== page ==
Leukemia & Lymphoma Society awards $12M in grants for blood cancer
Thursday, August 30, 2012
The Leukemia & Lymphoma Society (LLS) of White Plains, N.Y., has awarded 20 grants representing a total investment of $12 million to tackle four areas of high unmet medical need in the blood cancers.
LLS awarded the grants under its Translational Research Program, an initiative designed to help accelerate the movement of promising discoveries from the lab to the clinic. Each grant is for a three-year duration with a total value of $600,000.
The RFPs mark LLS’s aggressive and proactive approach to addressing the challenge of improving outcomes for cancer patients with particularly urgent needs. LLS aims to stimulate more academic research in these areas: the malignant stem cells in acute myelogenous leukemia (AML) and myelodysplastic syndromes (MDS); non-cutaneous T-cell malignancies; high-risk myeloma; and long-term and late effects of blood cancer therapies.
Grants recipients in the area of leukemic stem cell in AML and MDS and the identification of potential targeted therapies:
- Alan D’Andrea, M.D., Dana-Farber Cancer Institute, Targeting ID1 in acute myeloid leukemia stem cells
- James Griffin, M.D., Dana-Farber Cancer Institute, Aberrant splicing in AML: novel molecular markers and therapeutic targets
- Leighton Grimes, Ph.D., Children’s Hospital Medical Center of Cincinnati, RNA therapeutics for leukemia
- Monica Guzman, Ph.D., Joan & Sanford I. Weill Medical College of Cornell University, Strategies to eliminate leukemia stem cells during remission
- Duane Hassane, Ph.D., Joan & Sanford I. Weill Medical College of Cornell University, Significance and mechanisms of genomic diversity in AML stem cells
- Anthony Letai, M.D., Ph.D., Dana-Farber Cancer Institute, Personalizing AML therapy by BH3 profiling AML stem cells
- Ross Levine, M.D., Memorial Sloan-Kettering Cancer Center, Targeting cytosine hydroxymethylation in AML stem cells
- A. Thomas Look, M.D., Dana-Farber Cancer Institute, Targeting of nuclear export in primary AML cells
- Li Zhang, MSc, M.D., Ph.D, University Health Network, Preventing AML relapse by targeting stem cells with double-negative T-cells
Grants recipients in the area of novel therapeutic strategies for non-cutaneous T-cell lymphoproliferative disorders:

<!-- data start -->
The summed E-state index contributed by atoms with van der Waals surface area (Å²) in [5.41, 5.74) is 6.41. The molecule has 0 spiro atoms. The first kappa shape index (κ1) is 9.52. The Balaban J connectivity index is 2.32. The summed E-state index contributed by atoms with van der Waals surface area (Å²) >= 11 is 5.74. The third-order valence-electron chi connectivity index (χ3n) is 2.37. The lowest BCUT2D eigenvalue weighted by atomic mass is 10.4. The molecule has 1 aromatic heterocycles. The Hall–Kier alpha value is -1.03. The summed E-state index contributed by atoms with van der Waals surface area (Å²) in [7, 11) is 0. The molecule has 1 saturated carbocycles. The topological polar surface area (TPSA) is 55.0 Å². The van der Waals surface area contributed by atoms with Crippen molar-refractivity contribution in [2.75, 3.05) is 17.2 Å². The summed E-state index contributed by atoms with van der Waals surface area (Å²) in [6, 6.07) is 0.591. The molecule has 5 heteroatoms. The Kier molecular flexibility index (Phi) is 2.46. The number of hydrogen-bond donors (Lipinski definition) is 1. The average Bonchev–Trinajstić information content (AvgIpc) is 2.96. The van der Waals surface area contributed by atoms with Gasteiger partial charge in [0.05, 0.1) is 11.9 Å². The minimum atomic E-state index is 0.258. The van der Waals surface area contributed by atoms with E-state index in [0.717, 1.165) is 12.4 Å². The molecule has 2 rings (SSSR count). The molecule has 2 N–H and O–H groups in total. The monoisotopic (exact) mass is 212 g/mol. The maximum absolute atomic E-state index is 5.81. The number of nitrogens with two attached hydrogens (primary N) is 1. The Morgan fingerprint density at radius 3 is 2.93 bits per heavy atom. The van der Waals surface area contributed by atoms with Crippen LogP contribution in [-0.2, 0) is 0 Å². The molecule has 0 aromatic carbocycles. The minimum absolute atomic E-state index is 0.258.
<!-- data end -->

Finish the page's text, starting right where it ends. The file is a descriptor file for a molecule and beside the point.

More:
- Jaroslaw Maciejewski, M.D., Ph.D., Cleveland Clinic Foundation, Implications of STAT3 mutations in large granular lymphocyte leukemia
- Owen O’Connor, M.D., Ph.D., Columbia University, Epigenetic approaches to PTCL therapy
Grants recipients for the development of therapeutic strategies for the high risk myeloma patient:
- Jennifer Carew, Ph.D., University of Texas Health Science Center at San Antonio, Targeting SIRT1 in multiple myeloma
- Irene Ghobrial, M.D., Dana-Farber Cancer Institute, Targeting hypoxic and metabolic pathways in multiple myeloma
- Christoph Heuck, M.D., University of Arkansas for Medical Sciences, Targeting DNA methylation in the diagnosis and therapy of high-risk myeloma
- Alexander Stewart, M.D., Mayo Clinic, Development of novel therapeutics targeting high risk myeloma
Grant recipients for mechanisms underlying long term and late effects resulting from cancer treatment and the development of measures to significantly reduce or prevent these toxicities:
- Smita Bhatia, M.D., M.P.H., City of Hope, Bone marrow transplant survivor Study-2
- Eric Chow, M.P.H., Fred Hutchinson Cancer Research Center, Dexrazoxane and prevention of anthracycline-related cardiomyopathy
- Ruben Niesvizky, M.D., Joan & Sanford I. Weill Medical College of Cornell University, Stem cell alterations in lenalidomide treated myeloma patients
- Pavan Reddy, M.D., University of Michigan, Alpha 1-antitypsin as a novel strategy to modulate GVHD
- Daniela Salvemini, Ph.D, Saint Louis University, Blocking bortezomib induced painful peripheral neuropathy with FTY720
LLS also announced the awarding of an additional 28 TRP grants, totaling $15.6 million, to scientists working in other areas of blood cancer research.